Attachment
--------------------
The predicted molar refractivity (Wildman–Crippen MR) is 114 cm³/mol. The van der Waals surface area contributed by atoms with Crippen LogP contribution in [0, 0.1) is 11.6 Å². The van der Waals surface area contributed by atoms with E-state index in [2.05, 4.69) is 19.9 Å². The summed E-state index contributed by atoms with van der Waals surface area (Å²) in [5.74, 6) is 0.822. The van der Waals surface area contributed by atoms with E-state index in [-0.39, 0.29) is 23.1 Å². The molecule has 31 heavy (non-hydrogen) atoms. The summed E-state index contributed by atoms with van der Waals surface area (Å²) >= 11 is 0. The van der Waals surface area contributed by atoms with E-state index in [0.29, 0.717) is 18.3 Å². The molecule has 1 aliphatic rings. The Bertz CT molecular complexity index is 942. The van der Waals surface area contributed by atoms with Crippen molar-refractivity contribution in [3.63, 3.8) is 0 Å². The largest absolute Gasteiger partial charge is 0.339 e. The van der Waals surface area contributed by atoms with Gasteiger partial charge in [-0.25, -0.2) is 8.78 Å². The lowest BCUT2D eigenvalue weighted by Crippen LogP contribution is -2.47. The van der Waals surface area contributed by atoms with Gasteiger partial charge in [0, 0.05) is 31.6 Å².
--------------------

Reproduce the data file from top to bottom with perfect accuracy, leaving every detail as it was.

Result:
The predicted molar refractivity (Wildman–Crippen MR) is 114 cm³/mol. The van der Waals surface area contributed by atoms with Crippen LogP contribution in [0, 0.1) is 11.6 Å². The van der Waals surface area contributed by atoms with E-state index in [2.05, 4.69) is 19.9 Å². The summed E-state index contributed by atoms with van der Waals surface area (Å²) in [5.74, 6) is 0.822. The van der Waals surface area contributed by atoms with E-state index in [-0.39, 0.29) is 23.1 Å². The molecule has 31 heavy (non-hydrogen) atoms. The summed E-state index contributed by atoms with van der Waals surface area (Å²) >= 11 is 0. The van der Waals surface area contributed by atoms with E-state index in [0.29, 0.717) is 18.3 Å². The molecule has 1 aliphatic rings. The Bertz CT molecular complexity index is 942. The van der Waals surface area contributed by atoms with Crippen molar-refractivity contribution in [3.63, 3.8) is 0 Å². The largest absolute Gasteiger partial charge is 0.339 e. The van der Waals surface area contributed by atoms with Gasteiger partial charge in [-0.25, -0.2) is 8.78 Å². The lowest BCUT2D eigenvalue weighted by Crippen LogP contribution is -2.47. The van der Waals surface area contributed by atoms with Gasteiger partial charge in [0, 0.05) is 31.6 Å².